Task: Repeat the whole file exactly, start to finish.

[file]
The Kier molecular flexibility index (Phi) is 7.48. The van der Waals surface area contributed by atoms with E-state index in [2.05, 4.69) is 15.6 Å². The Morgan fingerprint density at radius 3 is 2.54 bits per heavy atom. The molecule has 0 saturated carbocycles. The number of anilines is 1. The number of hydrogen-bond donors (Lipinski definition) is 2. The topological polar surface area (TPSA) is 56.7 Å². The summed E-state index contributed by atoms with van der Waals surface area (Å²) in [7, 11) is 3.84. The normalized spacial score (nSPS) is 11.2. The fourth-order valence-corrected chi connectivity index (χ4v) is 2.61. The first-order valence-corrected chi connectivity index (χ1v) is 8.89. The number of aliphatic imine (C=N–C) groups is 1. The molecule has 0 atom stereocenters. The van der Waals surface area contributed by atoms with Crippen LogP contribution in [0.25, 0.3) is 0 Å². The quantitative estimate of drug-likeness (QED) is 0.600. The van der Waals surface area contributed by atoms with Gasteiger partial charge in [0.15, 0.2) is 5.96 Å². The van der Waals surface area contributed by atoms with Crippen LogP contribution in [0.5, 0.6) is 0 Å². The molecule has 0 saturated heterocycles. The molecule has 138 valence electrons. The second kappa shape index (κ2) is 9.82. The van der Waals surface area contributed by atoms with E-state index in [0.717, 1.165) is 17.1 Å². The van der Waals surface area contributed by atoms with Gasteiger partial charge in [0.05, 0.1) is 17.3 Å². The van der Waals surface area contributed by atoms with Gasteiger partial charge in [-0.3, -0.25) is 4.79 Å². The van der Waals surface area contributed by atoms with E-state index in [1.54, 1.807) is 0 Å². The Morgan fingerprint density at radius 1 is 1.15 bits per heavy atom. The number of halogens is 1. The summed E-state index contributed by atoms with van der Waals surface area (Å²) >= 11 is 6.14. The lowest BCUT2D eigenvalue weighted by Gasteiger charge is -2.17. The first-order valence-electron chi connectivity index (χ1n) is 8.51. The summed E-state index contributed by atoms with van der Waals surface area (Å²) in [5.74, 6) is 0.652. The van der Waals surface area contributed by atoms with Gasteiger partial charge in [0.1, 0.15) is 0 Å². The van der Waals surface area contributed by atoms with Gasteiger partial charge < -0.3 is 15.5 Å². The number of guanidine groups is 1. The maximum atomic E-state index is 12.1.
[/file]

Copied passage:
The Kier molecular flexibility index (Phi) is 7.48. The van der Waals surface area contributed by atoms with E-state index in [2.05, 4.69) is 15.6 Å². The Morgan fingerprint density at radius 3 is 2.54 bits per heavy atom. The molecule has 0 saturated carbocycles. The number of anilines is 1. The number of hydrogen-bond donors (Lipinski definition) is 2. The topological polar surface area (TPSA) is 56.7 Å². The summed E-state index contributed by atoms with van der Waals surface area (Å²) in [7, 11) is 3.84. The normalized spacial score (nSPS) is 11.2. The fourth-order valence-corrected chi connectivity index (χ4v) is 2.61. The first-order valence-corrected chi connectivity index (χ1v) is 8.89. The number of aliphatic imine (C=N–C) groups is 1. The molecule has 0 atom stereocenters. The van der Waals surface area contributed by atoms with Crippen LogP contribution in [0.25, 0.3) is 0 Å². The quantitative estimate of drug-likeness (QED) is 0.600. The van der Waals surface area contributed by atoms with Gasteiger partial charge in [0.15, 0.2) is 5.96 Å². The van der Waals surface area contributed by atoms with Crippen LogP contribution in [0.5, 0.6) is 0 Å². The molecule has 0 saturated heterocycles. The molecule has 138 valence electrons. The second kappa shape index (κ2) is 9.82. The van der Waals surface area contributed by atoms with E-state index in [0.717, 1.165) is 17.1 Å². The van der Waals surface area contributed by atoms with Gasteiger partial charge in [0.05, 0.1) is 17.3 Å². The van der Waals surface area contributed by atoms with Gasteiger partial charge in [-0.3, -0.25) is 4.79 Å². The van der Waals surface area contributed by atoms with E-state index in [1.54, 1.807) is 0 Å². The Morgan fingerprint density at radius 1 is 1.15 bits per heavy atom. The number of halogens is 1. The summed E-state index contributed by atoms with van der Waals surface area (Å²) >= 11 is 6.14. The lowest BCUT2D eigenvalue weighted by Gasteiger charge is -2.17. The first-order valence-electron chi connectivity index (χ1n) is 8.51. The summed E-state index contributed by atoms with van der Waals surface area (Å²) in [5.74, 6) is 0.652. The van der Waals surface area contributed by atoms with Gasteiger partial charge in [0.1, 0.15) is 0 Å². The van der Waals surface area contributed by atoms with Gasteiger partial charge < -0.3 is 15.5 Å². The number of guanidine groups is 1. The maximum atomic E-state index is 12.1.